Green Roof Advantages and Disadvantages
With all of the choices of roofing materials that have become available over the past 20-30 years as technology has progressed in the roofing industry, green roofs are among the most energy efficient choices. Green roofs have become more and more popular in the commercial sector because of their natural ability to save energy, but what about for homeowners? This article will go over green roof advantages and disadvantages with you, so if you’ve been thinking of investing in one, you can make an educated decision on what’s best for your project.
Keep reading to learn everything you need to know about green roofs and get recommendations on other energy efficient roofing materials!
Green Roof Types – Intensive vs. Extensive Green Roofs
There are two main types of green roofs that you could choose from as a homeowner. Intensive green roofs, and extensive green roof types.The main difference between intensive vs. extensive green roofs is the amount of maintenance involved, and the depth of the soil. Intensive green roofs are limited to what types of greenery you can grow in them. They generally have shallow soils and/or other growing mediums that are more suitable for growing low-growing plants and grasses.
Extensive roofs are also less costly than intensive roofs, with extensive running you about $10 per square foot, and intensive running more like $25.00. There is also one other common type of green roof called a semi-intensive green roof, which is a mix of extensive and intensive green roofs put together to accommodate a wider variety of plant species.
Green Roofs Advantages and Disadvantages
Green roofs have a ton of advantages, and a few disadvantages as well, just like anything else in life. Green roofs are made from natural eco-friendly materials such as; pebbles or a geo-composite drain material, a layer of earthy growing medium, and of course low lying plants, flowers, and/grasses. Intensive roofs are much heavier, with soil thick enough to grow trees and shrubs in.
Green roofs tend to be heavier than most roofing materials that are available, but they can outlast conventional roofs by double the normal life expectancy. Once all of the green roof advantages and disadvantages are factored in, green roofs are easily one of the best options for offering benefits to the home or business owner and the planet, but the decision you make will be based on basically whether or not you can take care of a green roof, and if it’s suitable for your building.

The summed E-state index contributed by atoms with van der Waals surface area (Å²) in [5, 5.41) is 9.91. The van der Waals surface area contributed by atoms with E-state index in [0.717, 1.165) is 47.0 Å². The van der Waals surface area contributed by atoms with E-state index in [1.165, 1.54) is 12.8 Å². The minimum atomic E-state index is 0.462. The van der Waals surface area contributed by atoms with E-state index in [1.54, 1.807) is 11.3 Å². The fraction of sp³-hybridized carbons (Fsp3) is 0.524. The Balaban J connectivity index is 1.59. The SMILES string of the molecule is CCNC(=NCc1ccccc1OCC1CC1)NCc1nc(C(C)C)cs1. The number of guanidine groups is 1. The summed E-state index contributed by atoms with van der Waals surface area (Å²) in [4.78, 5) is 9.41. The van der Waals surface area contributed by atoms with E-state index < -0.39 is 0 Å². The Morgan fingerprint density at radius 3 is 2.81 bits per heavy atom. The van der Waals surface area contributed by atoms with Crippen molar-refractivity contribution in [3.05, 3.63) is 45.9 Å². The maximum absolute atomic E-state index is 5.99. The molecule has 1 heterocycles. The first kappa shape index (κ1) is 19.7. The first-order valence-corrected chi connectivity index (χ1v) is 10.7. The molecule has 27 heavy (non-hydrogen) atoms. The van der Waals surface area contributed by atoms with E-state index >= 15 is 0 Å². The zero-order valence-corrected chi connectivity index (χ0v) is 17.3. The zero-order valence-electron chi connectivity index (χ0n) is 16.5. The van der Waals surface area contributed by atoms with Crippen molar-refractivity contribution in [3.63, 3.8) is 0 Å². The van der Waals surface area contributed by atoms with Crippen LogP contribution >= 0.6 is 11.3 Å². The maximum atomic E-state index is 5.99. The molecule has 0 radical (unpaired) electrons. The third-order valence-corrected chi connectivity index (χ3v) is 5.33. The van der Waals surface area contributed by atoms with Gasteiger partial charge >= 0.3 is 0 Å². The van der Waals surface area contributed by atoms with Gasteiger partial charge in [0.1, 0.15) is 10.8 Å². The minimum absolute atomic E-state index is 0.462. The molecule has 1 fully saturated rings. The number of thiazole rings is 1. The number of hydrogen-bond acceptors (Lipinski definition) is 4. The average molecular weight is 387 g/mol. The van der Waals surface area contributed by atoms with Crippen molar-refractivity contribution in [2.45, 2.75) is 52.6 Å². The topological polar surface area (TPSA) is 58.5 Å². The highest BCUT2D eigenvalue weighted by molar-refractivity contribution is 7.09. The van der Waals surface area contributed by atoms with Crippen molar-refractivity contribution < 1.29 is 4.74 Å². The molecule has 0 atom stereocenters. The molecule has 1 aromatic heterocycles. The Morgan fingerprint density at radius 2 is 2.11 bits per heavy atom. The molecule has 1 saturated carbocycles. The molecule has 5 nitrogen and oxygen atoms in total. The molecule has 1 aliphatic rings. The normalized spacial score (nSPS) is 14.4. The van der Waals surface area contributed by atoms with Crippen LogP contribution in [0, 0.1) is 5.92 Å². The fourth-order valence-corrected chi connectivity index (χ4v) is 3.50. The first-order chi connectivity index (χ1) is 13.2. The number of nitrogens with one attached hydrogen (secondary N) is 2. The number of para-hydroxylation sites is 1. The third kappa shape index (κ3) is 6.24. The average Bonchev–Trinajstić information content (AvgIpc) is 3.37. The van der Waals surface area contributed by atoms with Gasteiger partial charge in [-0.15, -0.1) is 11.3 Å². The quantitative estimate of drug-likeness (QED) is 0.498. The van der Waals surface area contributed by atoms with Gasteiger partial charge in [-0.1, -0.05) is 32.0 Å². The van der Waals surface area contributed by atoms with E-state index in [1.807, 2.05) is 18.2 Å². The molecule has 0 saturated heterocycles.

Green roof advantages and disadvantages:
Green Roof Advantages
- Cost-efficiency: Over 50 percent of installation costs lower maintenance and reduced energy usage over the lifetime
- Energy savings: 2-3 story building 15-25 percent savings summer compared to their energy costs without one.
- Cooler Air in the Home:
- Stormwater Retention – Green roofs cut down on stormwater management, keeping stormwater out of our drains and gutters, and improving the quality of drinking water
- Long Lifespan:
- Lower long-term maintenance:
- Reduces Heat Flux
- Provides Extra Insulation:
Green Roof Disadvantages
As you can see, green roofs offer an amazing value to the structure and the environment. Their lifespan when installing and maintained properly is, more than double the life expectancy of conventional roofs. There are a few disadvantages associated with owning a green roof that you need to be aware of before investing in one.
- Limited Choice of Plants
- Maintenance Costs – This roof type calls for constant maintenance compared to traditional roofs which require very little.
- Declining Market Value – A degraded or improperly maintained green roof could likely reduce the market value of your property to potential buyers later on down the road. This may result in buyers demanding major discounts for repairing, reconstructing, replacing the green roof.
- Possibility of Accidents – Due to the weight of a green roof, structural malfunction or even collapsing of the roof gives way for a potential to cause accidents.
- Damage from Leaks – Green roofs leak like any other roof. The membrane can get pierced or damaged,
- Structural Limitations – If you choose an intensive roof (rooftop garden is another name for them) you may need structural reinforcements.
- Limited Choice of Plants – Extensive roofs tend to offer fewer choices in plants than intensive roofs
Green Roof Advantages and Disadvantages – Final Thoughts
We hope that this short article has helped put the green roof advantages and disadvantages in perspective for you. If you still have questions, you can give us a call during normal business hours at or click any of the gree buttons on our site to have a member of our team call you back, and we would be glad to give you our expert opinion!